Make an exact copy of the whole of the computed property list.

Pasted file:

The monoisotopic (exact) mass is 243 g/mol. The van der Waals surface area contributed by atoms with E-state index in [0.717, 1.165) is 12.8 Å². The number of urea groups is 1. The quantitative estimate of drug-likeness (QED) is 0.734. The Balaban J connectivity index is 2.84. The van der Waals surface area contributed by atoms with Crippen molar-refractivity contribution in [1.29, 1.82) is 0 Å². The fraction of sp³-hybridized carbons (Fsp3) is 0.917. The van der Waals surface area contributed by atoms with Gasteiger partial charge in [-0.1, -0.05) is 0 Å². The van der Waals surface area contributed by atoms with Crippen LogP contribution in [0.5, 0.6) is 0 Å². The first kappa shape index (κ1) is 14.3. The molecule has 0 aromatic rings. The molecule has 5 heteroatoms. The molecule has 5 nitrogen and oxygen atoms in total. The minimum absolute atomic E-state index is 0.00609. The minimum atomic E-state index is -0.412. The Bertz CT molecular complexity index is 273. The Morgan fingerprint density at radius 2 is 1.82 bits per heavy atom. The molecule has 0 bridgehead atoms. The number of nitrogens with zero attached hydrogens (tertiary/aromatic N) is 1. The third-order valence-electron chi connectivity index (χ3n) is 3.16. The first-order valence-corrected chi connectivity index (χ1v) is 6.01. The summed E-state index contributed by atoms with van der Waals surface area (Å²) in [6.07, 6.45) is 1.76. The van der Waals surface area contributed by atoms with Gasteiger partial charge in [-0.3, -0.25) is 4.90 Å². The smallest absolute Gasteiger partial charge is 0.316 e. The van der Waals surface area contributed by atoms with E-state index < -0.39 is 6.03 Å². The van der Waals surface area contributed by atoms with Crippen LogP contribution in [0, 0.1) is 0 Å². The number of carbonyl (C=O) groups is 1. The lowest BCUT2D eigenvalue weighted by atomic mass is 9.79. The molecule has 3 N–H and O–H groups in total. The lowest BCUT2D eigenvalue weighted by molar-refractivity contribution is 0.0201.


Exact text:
The monoisotopic (exact) mass is 243 g/mol. The van der Waals surface area contributed by atoms with E-state index in [0.717, 1.165) is 12.8 Å². The number of urea groups is 1. The quantitative estimate of drug-likeness (QED) is 0.734. The Balaban J connectivity index is 2.84. The van der Waals surface area contributed by atoms with Crippen molar-refractivity contribution in [1.29, 1.82) is 0 Å². The fraction of sp³-hybridized carbons (Fsp3) is 0.917. The van der Waals surface area contributed by atoms with Gasteiger partial charge in [-0.1, -0.05) is 0 Å². The van der Waals surface area contributed by atoms with Crippen LogP contribution in [0.5, 0.6) is 0 Å². The first kappa shape index (κ1) is 14.3. The molecule has 0 aromatic rings. The molecule has 5 heteroatoms. The molecule has 5 nitrogen and oxygen atoms in total. The minimum absolute atomic E-state index is 0.00609. The minimum atomic E-state index is -0.412. The Bertz CT molecular complexity index is 273. The Morgan fingerprint density at radius 2 is 1.82 bits per heavy atom. The molecule has 0 bridgehead atoms. The number of nitrogens with zero attached hydrogens (tertiary/aromatic N) is 1. The third-order valence-electron chi connectivity index (χ3n) is 3.16. The first-order valence-corrected chi connectivity index (χ1v) is 6.01. The summed E-state index contributed by atoms with van der Waals surface area (Å²) in [6.07, 6.45) is 1.76. The van der Waals surface area contributed by atoms with Gasteiger partial charge in [-0.3, -0.25) is 4.90 Å². The smallest absolute Gasteiger partial charge is 0.316 e. The van der Waals surface area contributed by atoms with E-state index < -0.39 is 6.03 Å². The van der Waals surface area contributed by atoms with Crippen LogP contribution in [0, 0.1) is 0 Å². The number of carbonyl (C=O) groups is 1. The lowest BCUT2D eigenvalue weighted by atomic mass is 9.79. The molecule has 3 N–H and O–H groups in total. The lowest BCUT2D eigenvalue weighted by molar-refractivity contribution is 0.0201.